Sunday, January 29, 2012

Rank hypocrisy

So, it appears that the Parliamentary Labour Party are going to force a vote on the bonus awarded to RBS CEO Stephen Hester.
Labour says it will force a Commons vote calling for RBS chief executive Stephen Hester to be stripped of his near-£1m bonus.

It will hold a debate early next month to pressure the government over the £963,000 shares-only payment.

So, let me get this straight: a vote on Hester's bonus is going to be forced by a Labour contingent which:
  1. is almost entirely made up of MPs who were collaborators in the last Labour government,

  2. the government, in fact, which signed Hester's bloody contract in the first fucking place,

  3. and which overspent by billions of pounds a year (most of which was handed to Labour-supporting special interest groups),

  4. but which now seems to believe that a vote on a million quid bonus is incredibly fucking important.

Seriously, are these bastards possessed of absolutely no self-knowledge...?

P.S. Could I just take this opportunity to point out something else? The bailout of RBS was performed by buying RBS shares; if the shares do well, we taxpayers can get our money back. If the bank doesn't do well, then we won't.

As such, if you are a stupid fucking protester wanking on about the money we threw into bail-outs, then I suggest that you start protesting for big bank profits—because then we can all get our cash back.

Understand? Good.

8 comments:

Dick Puddlecote said...

... and who obviously believe that paying less will more encourage the CEO to get RBS out of the shit situation it finds itself in.

A cynic might theorise that they don't want it returned to private ownership.

Lord Blagger said...

The Tories should table an amendment that withdraws the pensions from all Labour MP's for the mess they left the country in. They can get their pensions back when THEY pay off the debt.

Lord Blagger said...

PS. We won't get our money back because that wanker Brown paid far to much for the shares.

Should have sent them to the wall, and then we would have had a bit of capitalism, and none of this socialist nonsense.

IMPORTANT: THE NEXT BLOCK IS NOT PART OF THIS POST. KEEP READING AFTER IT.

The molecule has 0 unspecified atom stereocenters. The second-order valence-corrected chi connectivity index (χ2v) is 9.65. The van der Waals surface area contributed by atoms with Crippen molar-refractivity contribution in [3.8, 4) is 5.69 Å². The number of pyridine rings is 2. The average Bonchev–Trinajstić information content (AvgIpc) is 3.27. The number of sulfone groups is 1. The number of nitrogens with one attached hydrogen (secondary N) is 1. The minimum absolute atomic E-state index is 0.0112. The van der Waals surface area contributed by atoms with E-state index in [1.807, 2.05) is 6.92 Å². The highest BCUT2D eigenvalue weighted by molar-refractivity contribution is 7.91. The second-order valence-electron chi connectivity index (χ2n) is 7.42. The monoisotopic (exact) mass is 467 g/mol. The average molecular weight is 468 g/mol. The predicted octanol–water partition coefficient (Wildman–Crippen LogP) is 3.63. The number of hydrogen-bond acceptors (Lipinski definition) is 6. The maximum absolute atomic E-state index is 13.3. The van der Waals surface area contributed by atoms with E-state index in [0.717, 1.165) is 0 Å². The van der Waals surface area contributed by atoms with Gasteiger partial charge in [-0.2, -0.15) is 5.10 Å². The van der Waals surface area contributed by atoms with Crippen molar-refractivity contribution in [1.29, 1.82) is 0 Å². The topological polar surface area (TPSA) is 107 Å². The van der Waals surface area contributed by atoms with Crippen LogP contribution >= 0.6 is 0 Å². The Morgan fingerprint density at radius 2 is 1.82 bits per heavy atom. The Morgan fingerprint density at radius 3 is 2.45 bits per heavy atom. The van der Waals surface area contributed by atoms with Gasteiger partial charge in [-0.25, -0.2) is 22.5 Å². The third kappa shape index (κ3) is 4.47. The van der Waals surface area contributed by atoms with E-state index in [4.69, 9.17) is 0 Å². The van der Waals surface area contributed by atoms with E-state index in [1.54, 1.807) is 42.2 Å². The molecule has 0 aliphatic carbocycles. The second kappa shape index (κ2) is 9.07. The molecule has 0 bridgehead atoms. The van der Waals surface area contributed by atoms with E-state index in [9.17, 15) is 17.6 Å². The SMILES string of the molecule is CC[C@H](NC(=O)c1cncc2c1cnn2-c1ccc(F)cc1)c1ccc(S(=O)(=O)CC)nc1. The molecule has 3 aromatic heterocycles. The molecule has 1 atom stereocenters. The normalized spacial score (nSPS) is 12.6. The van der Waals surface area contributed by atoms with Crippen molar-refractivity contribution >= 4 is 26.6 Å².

Pogo said...

It never ceases to amaze me that every time RBS or LLoyds have shown any sign of a strengthening share price, the government or that fucking idiot King produces a load of wibble that pulls the rug out from underneath them.

DiscoDan said...

I fear your quite justifiable hatred of Labour is blinding you DK, to the socialist/corporatist horror show this RBS debacle is taking on the road.

Labour are missing the point to focus on the £1m figure - and so, by the way, are you. Hester has a "long-term incentive plan" which means he's on course to accrue £8m in shares by next year, bringing it up to £40m since 2008.

Let's run that through again. CEO of a taxpayer-funded bank = £40m in shares for his personal coffers over 4 years. For someone so strident in criticising any government waste, DK, where is your outrage? What has Hester achieved to earn those kind of sums? Sure, Labour are useless, acting out of reasons of political expediency alone, but what else is new?

Then you say:

"Could I just take this opportunity to point out something else? The bailout of RBS was performed by buying RBS shares; if the shares do well, we taxpayers can get our money back. If the bank doesn't do well, then we won't."

Again, DK, as someone who has read your stuff for years and broadly agreed with you in your judgement of govt as constantly ripping us off, wasting our money, giving it to special interests and all the rest, what on earth has led you to believe that even if RBS make the money back, the taxpayer will see a penny of it? Chances are as the UK's finances currently stand, any extra revenues will just go into debt financing.

ChrisM said...

", what on earth has led you to believe that even if RBS make the money back, the taxpayer will see a penny of it? Chances are as the UK's finances currently stand, any extra revenues will just go into debt financing."

That still means the taxpayer see's their money back. Money is the ultimate fungible. If the money is used in debt financing, that is money that does not now need to found from elsewhere (ie the tax payer).

DiscoDan said...

My point was more that we don't get value for money from the government as it is. Thus, we are being taxed to the hilt, and as a result of overborrowing we will be taxed even more in the future, as a result of the RBS bail-out (among, I admit, a plethora of other things).

I just thought it was rather optimistic thing to say that "we...can get our money back." Any returns will be eaten up by the government, thus we will see no benefit.

Lord Blagger said...

To work out if the government will get any money back, the share price has to go above the price paid, plus the cost of financing (the money was borrowed), plus the cost of any payouts for the guarantees.

Somehow I don't think that is going to happen.

The losses are too huge.

What will happen, is they will wait until the share price is higher, and ignore the other pesky (but massive costs).